Since his high-profile parting of ways with Twitter, former CEO Dick Costolo has kept a low profile—and that's just the way he wants it.
But recently, Costolo has resurfaced to lend his expertise to two companies he feels could become major players in the future: experience sharing site IfOnly and art crowdfunding platform Patreon. He recently joined the board of directors for both startups and is considering launching his own venture someday.
Costolo chatted with Adweek about what he's been up to since leaving Twitter, how he feels about current CEO Jack Dorsey and the lessons learned from scaling companies.
Adweek: What is it that drew your interest in IfOnly?
Dick Costolo: (CEO of IfOnly Trevor Traina) and I have known each other for a while. I'd say several different things brought me to the company. I've had a lot of requests to help out in the past few months, and I've only done two things: this and the Patreon board. Mostly because I need to keep my time free if I start something myself in the spring.
Specifically, the things that turned me to IfOnly were, one, I think Trevor is really onto something with this notion of experiences being of growing importance over material things and possessions. I thought that was a really interesting insight.
Secondly, I thought I'd be able to help Trevor out with my operating experience. Thirdly, I like the way that a significant part, and in fact I think the majority, of his VPs are women. Having women in technology is something that is very important to me, and Trevor is really putting his money where his mouth is there.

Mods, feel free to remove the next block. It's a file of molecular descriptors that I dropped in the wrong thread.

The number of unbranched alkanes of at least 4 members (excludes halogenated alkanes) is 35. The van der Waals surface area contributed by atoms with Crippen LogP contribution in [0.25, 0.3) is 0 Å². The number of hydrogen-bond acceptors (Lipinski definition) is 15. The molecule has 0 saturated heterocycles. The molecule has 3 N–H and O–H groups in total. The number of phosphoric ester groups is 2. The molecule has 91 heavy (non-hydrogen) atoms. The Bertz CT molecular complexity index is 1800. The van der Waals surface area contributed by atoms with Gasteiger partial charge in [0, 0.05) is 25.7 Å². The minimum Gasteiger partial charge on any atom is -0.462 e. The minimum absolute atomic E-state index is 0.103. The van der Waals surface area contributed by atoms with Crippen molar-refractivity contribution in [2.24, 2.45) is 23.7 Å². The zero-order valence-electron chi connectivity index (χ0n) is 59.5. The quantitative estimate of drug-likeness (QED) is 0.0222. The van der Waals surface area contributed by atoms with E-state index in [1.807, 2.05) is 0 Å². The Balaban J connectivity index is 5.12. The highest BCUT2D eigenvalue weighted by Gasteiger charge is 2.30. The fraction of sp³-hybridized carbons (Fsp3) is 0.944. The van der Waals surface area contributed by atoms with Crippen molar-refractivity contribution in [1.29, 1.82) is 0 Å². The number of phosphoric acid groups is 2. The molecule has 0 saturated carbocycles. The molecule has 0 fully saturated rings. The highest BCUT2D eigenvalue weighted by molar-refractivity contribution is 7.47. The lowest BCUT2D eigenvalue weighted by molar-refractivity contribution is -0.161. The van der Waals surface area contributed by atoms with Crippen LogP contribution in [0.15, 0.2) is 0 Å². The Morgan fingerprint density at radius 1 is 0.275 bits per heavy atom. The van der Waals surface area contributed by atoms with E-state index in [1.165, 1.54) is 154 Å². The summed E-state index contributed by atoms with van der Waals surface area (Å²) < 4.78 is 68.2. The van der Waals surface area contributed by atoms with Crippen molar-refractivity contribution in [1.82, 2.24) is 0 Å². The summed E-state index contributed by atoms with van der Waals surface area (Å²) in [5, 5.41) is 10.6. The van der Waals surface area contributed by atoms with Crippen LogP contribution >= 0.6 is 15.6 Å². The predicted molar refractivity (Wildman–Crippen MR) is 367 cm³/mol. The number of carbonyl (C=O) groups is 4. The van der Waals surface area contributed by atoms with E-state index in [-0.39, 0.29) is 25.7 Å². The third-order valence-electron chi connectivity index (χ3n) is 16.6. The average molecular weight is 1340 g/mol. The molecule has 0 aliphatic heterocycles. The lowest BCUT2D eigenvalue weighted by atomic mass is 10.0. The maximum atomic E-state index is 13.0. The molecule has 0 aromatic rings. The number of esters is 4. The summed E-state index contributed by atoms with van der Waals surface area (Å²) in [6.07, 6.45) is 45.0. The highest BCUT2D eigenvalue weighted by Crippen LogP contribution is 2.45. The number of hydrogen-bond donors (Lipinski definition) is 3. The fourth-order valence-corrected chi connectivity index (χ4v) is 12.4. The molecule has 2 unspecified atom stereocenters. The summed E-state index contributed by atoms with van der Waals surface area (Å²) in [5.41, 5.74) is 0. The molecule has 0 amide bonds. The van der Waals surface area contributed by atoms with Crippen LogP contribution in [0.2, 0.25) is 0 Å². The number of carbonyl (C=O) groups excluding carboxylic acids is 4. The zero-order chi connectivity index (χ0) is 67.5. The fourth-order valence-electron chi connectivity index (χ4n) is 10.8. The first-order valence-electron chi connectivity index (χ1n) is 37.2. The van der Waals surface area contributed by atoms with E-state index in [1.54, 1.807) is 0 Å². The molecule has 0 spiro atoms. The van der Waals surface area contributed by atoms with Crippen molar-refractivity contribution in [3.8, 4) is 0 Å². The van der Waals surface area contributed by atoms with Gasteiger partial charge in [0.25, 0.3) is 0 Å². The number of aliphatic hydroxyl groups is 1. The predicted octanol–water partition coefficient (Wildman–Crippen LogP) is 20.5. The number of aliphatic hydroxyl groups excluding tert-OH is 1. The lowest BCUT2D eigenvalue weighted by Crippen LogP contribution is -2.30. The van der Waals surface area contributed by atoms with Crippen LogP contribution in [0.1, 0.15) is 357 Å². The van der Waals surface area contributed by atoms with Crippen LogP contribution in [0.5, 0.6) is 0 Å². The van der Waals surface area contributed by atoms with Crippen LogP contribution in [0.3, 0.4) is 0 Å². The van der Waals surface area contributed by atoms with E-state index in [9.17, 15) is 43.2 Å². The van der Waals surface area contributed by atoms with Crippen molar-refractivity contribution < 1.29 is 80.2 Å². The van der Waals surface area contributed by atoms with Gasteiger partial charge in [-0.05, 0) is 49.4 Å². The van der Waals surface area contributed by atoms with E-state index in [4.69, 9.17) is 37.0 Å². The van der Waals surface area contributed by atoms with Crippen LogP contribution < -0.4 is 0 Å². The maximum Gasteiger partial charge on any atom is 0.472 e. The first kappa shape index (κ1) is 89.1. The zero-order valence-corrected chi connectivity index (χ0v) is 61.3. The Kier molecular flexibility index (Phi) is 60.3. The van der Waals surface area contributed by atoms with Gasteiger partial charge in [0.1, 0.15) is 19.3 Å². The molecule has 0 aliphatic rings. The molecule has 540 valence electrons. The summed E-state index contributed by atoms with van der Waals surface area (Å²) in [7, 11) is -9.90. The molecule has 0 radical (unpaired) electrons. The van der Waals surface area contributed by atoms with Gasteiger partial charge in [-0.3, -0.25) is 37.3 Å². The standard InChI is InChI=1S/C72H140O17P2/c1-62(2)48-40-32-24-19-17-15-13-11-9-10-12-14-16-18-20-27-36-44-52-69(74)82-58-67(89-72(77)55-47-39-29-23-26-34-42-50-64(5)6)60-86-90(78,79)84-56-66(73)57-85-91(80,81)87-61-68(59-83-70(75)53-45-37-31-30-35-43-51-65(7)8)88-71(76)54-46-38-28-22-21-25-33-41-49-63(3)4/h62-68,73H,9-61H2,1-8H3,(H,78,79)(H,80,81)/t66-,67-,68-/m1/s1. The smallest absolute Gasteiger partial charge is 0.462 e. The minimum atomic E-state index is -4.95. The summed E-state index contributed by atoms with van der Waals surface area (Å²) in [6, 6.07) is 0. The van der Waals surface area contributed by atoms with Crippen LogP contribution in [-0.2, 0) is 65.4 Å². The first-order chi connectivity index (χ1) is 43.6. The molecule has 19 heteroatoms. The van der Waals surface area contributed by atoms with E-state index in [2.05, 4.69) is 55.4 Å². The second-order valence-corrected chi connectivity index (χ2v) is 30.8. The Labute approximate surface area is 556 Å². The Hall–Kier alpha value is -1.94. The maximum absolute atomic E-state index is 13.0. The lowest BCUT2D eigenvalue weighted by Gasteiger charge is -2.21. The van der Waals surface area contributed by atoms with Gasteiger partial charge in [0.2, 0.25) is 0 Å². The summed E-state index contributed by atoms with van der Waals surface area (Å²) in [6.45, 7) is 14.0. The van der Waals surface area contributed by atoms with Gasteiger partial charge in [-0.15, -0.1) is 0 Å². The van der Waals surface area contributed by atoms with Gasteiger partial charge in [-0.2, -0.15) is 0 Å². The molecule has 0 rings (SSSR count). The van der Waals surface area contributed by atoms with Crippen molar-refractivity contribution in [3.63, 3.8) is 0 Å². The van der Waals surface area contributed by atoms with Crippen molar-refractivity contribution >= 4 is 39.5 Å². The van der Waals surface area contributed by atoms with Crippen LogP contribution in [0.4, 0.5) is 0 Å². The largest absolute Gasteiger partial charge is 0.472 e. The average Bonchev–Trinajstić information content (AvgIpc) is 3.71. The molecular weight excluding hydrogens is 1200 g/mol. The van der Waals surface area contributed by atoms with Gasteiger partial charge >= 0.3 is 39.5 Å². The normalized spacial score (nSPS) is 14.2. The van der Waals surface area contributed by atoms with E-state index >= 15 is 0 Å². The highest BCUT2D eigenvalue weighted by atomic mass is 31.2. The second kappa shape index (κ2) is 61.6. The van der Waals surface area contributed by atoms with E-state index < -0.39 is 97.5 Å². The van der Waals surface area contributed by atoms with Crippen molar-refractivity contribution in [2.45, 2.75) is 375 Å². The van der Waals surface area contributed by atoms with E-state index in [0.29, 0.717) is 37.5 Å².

All those things coupled together, on top of which, Trevor is just a really good person, and it's worth it for me to work with people I think are good people, led me to this being something I want to do.
What do you want to bring to the company as a member of its board of directors?
I would say operating experience and things that I've learned doing with other companies—both my own and Twitter. (Trevor) is at the point where he's growing the company, he's done the zero to 50, now he needs to take it to the next level.
As it is in most startups, lots of the other folks on the board are investors and maybe they have some operating experience, maybe they don't, but it's always helpful to have someone else on the board—it certainly was for me at Twitter—that had been a CEO or was a CEO and scaled organizations. Those are the types of people I decided to add to my board at Twitter. I thought they were helpful and important, and that's what I hope to help out with at IfOnly.
You've joined the board of IfOnly and Patreon, so what kinds of things are really gaining your attention now, in terms of what you want to get involved with?
I'm not really basing my decisions specifically on my personal interest. That's going to be an area where I go and attack that on my own and start my own company. This has been more of a combination of people I thought were good people—Trevor and (Patreon CEO) Jack Conte are really good people—and there were aspects of the companies that were important and interesting to the future and the kind of economies that are going to be created. In Trevor's case, the experience economy and in Patreon's case, patrons of the arts. So those are two folks I've decied to help out. On the personal-interest side, I'd go after that on my own.